Sylviidae

Sylviidae is a family of passerine birds that includes the typical warblers and a number of babblers formerly placed within the Old World babbler family. They are found in Eurasia and Africa.

Sylviidae
Sylvia atricapilla male 2.jpg
Eurasian blackcap (Sylvia atricapilla)
Scientific classification e
Kingdom: Animalia
Phylum: Chordata
Class: Aves
Order: Passeriformes
Superfamily: Sylvioidea
Family: Sylviidae
Leach, 1820
Genera

See text

Taxonomy and systematicsEdit

The scientific name Sylviidae was coined by the English zoologist William Elford Leach (as Sylviadæ) in a guide to the contents of the British Museum published in 1820.[1][2] Formerly, the family was part of an assemblage known as the Old World warblers and was a wastebin taxon with over 400 species of bird in over 70 genera.[3] Advances in classification, particularly helped with molecular data, have led to the splitting out of several new families from within this group. There is now evidence that these Sylvia "warblers" are more closely related to the Old World babblers than the warblers and thus these birds are better referred to as Sylvia babblers, or just sylvids.[4]

A molecular phylogenetic study using mitochondrial DNA sequence data published in 2011 found that the species in the genus Sylvia formed two distinct clades.[5] Based on these results, the ornithologists Edward Dickinson and Leslie Christidis in the fourth edition of Howard and Moore Complete Checklist of the Birds of the World, chose to split the genus and moved most of the species into a resurrected genus Curruca retaining only the Eurasian blackcap and the garden warbler in Sylvia. In an additional change they moved the African hill babbler and Dohrn's thrush-babbler into Sylvia.[6] The split was not made by the British Ornithologists' Union on the grounds that "a split into two genera would unnecessarily destabilize nomenclature and results in only a minor increase in phylogenetic information content."[7]

List of speciesEdit

The family includes 34 species divided into 2 genera:[8] This list is presented according to the IOC taxonomic sequence and can also be sorted alphabetically by common name and binomial.

Common name Binomial name IOC sequence
Eurasian blackcap Sylvia atricapilla 1
Garden warbler Sylvia borin 2
Dohrn's warbler Sylvia dohrni 3
Abyssinian catbird Sylvia galinieri 4
Bush blackcap Sylvia nigricapillus 5
African hill babbler Sylvia abyssinica 6
Rwenzori hill babbler Sylvia atriceps 7
Barred warbler Curruca nisoria 8
Layard's warbler Curruca layardi 9
Banded parisoma Curruca boehmi 10
Chestnut-vented warbler Curruca subcoerulea 11
desert whitethroat Curruca minula 12
Lesser whitethroat Curruca curruca 13
Hume's whitethroat Curruca althaea 14
Brown parisoma Curruca lugens 15
Yemen warbler Curruca buryi 16
Arabian warbler Curruca leucomelaena 17
Western Orphean warbler Curruca hortensis 18
Eastern Orphean warbler Curruca crassirostris 19
African desert warbler Curruca deserti 20
Asian desert warbler Curruca nana 21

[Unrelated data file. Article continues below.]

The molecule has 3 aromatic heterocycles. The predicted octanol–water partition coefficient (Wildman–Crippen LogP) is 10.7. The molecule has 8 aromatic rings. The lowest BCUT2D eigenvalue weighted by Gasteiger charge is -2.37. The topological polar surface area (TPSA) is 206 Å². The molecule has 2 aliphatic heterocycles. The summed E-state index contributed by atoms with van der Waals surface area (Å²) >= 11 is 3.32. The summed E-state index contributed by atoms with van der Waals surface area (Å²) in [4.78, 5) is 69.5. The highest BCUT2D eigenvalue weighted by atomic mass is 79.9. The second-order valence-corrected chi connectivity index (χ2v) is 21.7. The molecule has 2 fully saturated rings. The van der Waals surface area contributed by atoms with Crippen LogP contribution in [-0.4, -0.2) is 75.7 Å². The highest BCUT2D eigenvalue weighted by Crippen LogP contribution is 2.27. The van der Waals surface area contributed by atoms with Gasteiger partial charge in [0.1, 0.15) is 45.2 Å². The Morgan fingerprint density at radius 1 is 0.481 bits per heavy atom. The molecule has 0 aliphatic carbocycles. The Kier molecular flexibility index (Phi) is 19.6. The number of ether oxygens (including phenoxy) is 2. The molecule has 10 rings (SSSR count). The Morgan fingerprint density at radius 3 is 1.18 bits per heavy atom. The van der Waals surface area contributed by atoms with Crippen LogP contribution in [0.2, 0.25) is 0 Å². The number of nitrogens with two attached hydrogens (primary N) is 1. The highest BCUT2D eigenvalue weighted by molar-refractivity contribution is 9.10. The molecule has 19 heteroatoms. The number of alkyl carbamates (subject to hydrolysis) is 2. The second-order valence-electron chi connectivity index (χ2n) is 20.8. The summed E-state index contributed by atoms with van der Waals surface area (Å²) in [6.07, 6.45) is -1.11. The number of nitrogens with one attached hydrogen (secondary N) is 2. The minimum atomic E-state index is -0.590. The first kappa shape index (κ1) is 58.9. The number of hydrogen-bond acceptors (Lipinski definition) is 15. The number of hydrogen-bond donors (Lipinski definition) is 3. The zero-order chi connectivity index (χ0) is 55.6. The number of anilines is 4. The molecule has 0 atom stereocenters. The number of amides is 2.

Tristram's warbler Curruca deserticola 22
Menetries's warbler Curruca mystacea 23
Rüppell's warbler Curruca ruppeli 24
Cyprus warbler Curruca melanothorax 25
Sardinian warbler Curruca melanocephala 26
Western subalpine warbler Curruca iberiae 27
Moltoni's warbler Curruca subalpina 28
Eastern subalpine warbler Curruca cantillans 29
Common whitethroat Curruca communis 30
Spectacled warbler Curruca conspicillata 31
Marmora's warbler Curruca sarda 32
Dartford warbler Curruca undata 33
Balearic warbler Curruca balearica 34

DescriptionEdit

Sylviids are small to medium-sized passerine birds. The bill is generally thin and pointed with bristles at the base. Sylviids have a slender shape and an inconspicuous and mostly plain plumage. The wings have ten primaries, which are rounded and short in non-migratory species.[3]

Distribution and habitatEdit

Most species occur in Asia, and to a lesser extent in Africa. A few range into Europe.

ReferencesEdit

  1. ^ Leach, William Elford (1820). "Eleventh Room". Synopsis of the Contents of the British Museum (17th ed.). London: British Museum. pp. 66–67. The name of the author is not specified in the document.
  2. ^ Bock, Walter J. (1994). History and nomenclature of avian family-group names. Bulletin of the American Museum of Natural History Issue 222. pp. 152, 245. hdl:2246/830.
  3. ^ a b Bairlein, F.; Bonan, A. "Old World Warblers (Sylviidae)". In del Hoyo, J.; Elliott, A.; Sargatal, J.; Christie, D.A.; de Juana, E. (eds.). Handbook of the Birds of the World Alive. Lynx Edicions. Retrieved 15 December 2016.
  4. ^ "SYLVIDS Sylviidae". Bird Families of the World. Retrieved 6 March 2017.
  5. ^ Voelker, Gary; Light, Jessica E. (2011). "Palaeoclimatic events, dispersal and migratory losses along the Afro-European axis as drivers of biogeographic distribution in Sylvia warblers". BMC Evolutionary Biology. 11 (163): 163. doi:10.1186/1471-2148-11-163. PMC 3123607. PMID 21672229.
  6. ^ Dickinson, E.C.; Christidis, L., eds. (2014). The Howard & Moore Complete Checklist of the Birds of the World, Volume 2: Passerines (4th ed.). Eastbourne, UK: Aves Press. pp. 509–512. ISBN 978-0-9568611-2-2.
  7. ^ Sangster, G.; et al. (2016). "Taxonomic recommendations for Western Palearctic birds: 11th report". Ibis. 158 (1): 206–212. doi:10.1111/ibi.12322.
  8. ^ Gill, F.; Donsker, D.; Rasmussen, P. (July 2020). "IOC World Bird List (v 10.2)". Retrieved July 15, 2020.